Ever since I’d started my first semester at college, my dreams have become harder to see.
In high school, I had written my college essay about how my dreams were like fireworks waiting to be lit, destined to illuminate the sky. But now being in college, I can’t even get the lighter to spark.
This entire summer I’ve woken up in my childhood bed, rummaging through my mind for a piece of the person I used to be. I reread my journal pages and look back at the gullible champion I’d been a year ago. All I could find was envy.
She didn’t have money, half a degree, or a semi-sturdy resume, but she had hope. It’s like the ability to believe in God and never question if he’s real.
What drives me nuts is how fast it all happened. She didn’t have a slow, peaceful death, not even a slow painful one. She was ripped from my body like a shadow and smothered in my sleep, leaving me behind.
But that isn’t what happened. I let her get away– I released her not knowing that part of me would be missed– craved, and now, ultimately, lost. It isn’t all my fault though. High school’s celebratory senior year hoists you up so high only to drop you from a cliff, supposing you’ll land in the success you wrote about in your ‘Why Me’ essay– or at least near it.
It feels like the world was ripped from under your feet and thrown onto your back. You begin to wish that once you started to believe in God, you’d be killed right there on the spot so you wouldn’t have time to question his existence–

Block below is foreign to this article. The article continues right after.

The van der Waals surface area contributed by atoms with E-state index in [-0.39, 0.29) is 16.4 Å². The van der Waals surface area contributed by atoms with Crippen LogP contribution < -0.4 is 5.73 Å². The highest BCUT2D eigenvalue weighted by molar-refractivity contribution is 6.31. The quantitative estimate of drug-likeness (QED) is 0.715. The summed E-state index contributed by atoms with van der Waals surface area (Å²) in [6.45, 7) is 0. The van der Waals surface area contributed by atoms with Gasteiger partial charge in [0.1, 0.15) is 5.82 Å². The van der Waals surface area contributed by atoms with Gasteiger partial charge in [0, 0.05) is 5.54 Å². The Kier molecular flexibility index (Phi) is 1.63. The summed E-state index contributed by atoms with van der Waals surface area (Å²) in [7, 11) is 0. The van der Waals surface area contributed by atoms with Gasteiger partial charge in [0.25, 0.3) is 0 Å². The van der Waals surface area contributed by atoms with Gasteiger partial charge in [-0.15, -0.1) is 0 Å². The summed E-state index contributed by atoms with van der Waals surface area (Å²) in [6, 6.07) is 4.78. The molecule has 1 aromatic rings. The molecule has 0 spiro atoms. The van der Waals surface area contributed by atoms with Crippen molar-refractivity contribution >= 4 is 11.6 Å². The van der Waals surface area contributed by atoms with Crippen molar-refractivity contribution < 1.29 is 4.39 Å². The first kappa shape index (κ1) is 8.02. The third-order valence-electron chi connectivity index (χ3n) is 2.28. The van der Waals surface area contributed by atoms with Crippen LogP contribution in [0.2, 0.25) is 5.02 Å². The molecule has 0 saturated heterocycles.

no time to catch the world.
My thumbs twiddle over the globe, trying to find a comfortable place for them to sit. I keep shifting them all over, but their placement feels wrong everywhere. Knowing I could drop the whole thing– I fear to and want to all at once.
If only I had the strength to spin it backwards. I’d find her again. And dismiss her replacement.
It’s not that I want my past. Just my whole.
Buried in grown-out sheets, I still dig a grave. I can’t remember her touch, her smiles I used to feel. But I hear mourning from her funeral. It sings from my dry mouth.
She’s the only thing I can talk about with friends anymore. But I’ll listen to their new reflection, hoping I’ll be able to accept mine.
Editors: Cathay L., Claudia S.
Image: Kaysha Siemens